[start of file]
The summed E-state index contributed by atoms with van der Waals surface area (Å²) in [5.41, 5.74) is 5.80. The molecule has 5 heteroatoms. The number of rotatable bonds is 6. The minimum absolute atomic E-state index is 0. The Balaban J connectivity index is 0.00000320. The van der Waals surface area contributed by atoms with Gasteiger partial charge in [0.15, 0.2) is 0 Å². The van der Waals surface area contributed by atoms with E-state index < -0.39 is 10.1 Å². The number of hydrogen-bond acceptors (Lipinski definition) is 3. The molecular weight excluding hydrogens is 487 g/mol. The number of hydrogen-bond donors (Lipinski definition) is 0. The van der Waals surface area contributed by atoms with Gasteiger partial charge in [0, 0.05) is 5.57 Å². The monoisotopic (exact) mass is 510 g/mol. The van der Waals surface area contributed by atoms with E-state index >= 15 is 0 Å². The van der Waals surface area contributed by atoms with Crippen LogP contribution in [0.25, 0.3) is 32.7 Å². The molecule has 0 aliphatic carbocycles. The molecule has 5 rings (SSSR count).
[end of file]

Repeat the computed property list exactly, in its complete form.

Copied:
The summed E-state index contributed by atoms with van der Waals surface area (Å²) in [5.41, 5.74) is 5.80. The molecule has 5 heteroatoms. The number of rotatable bonds is 6. The minimum absolute atomic E-state index is 0. The Balaban J connectivity index is 0.00000320. The van der Waals surface area contributed by atoms with Gasteiger partial charge in [0.15, 0.2) is 0 Å². The van der Waals surface area contributed by atoms with E-state index < -0.39 is 10.1 Å². The number of hydrogen-bond acceptors (Lipinski definition) is 3. The molecular weight excluding hydrogens is 487 g/mol. The number of hydrogen-bond donors (Lipinski definition) is 0. The van der Waals surface area contributed by atoms with Gasteiger partial charge in [0, 0.05) is 5.57 Å². The monoisotopic (exact) mass is 510 g/mol. The van der Waals surface area contributed by atoms with E-state index >= 15 is 0 Å². The van der Waals surface area contributed by atoms with Crippen LogP contribution in [0.25, 0.3) is 32.7 Å². The molecule has 0 aliphatic carbocycles. The molecule has 5 rings (SSSR count).